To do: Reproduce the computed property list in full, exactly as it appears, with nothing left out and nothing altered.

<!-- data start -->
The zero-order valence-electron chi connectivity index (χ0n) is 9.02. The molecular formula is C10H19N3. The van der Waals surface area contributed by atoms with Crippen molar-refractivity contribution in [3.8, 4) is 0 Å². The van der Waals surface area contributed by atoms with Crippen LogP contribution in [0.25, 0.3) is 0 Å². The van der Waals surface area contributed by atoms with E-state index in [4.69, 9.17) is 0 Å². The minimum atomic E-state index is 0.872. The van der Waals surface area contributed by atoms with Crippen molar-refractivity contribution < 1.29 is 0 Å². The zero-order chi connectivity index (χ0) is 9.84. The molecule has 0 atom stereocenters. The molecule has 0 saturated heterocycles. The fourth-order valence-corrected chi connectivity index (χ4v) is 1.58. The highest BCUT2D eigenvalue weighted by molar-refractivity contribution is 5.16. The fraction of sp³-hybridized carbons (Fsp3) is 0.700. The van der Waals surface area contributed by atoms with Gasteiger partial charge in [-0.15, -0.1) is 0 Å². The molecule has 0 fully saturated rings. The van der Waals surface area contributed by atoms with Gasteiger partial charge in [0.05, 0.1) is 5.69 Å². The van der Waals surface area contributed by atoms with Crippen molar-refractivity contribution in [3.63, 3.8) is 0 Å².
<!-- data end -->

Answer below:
The zero-order valence-electron chi connectivity index (χ0n) is 9.02. The molecular formula is C10H19N3. The van der Waals surface area contributed by atoms with Crippen molar-refractivity contribution in [3.8, 4) is 0 Å². The van der Waals surface area contributed by atoms with Crippen LogP contribution in [0.25, 0.3) is 0 Å². The van der Waals surface area contributed by atoms with E-state index in [4.69, 9.17) is 0 Å². The minimum atomic E-state index is 0.872. The van der Waals surface area contributed by atoms with Crippen molar-refractivity contribution < 1.29 is 0 Å². The zero-order chi connectivity index (χ0) is 9.84. The molecule has 0 atom stereocenters. The molecule has 0 saturated heterocycles. The fourth-order valence-corrected chi connectivity index (χ4v) is 1.58. The highest BCUT2D eigenvalue weighted by molar-refractivity contribution is 5.16. The fraction of sp³-hybridized carbons (Fsp3) is 0.700. The van der Waals surface area contributed by atoms with Gasteiger partial charge in [-0.15, -0.1) is 0 Å². The molecule has 0 fully saturated rings. The van der Waals surface area contributed by atoms with Gasteiger partial charge in [0.05, 0.1) is 5.69 Å². The van der Waals surface area contributed by atoms with Crippen molar-refractivity contribution in [3.63, 3.8) is 0 Å².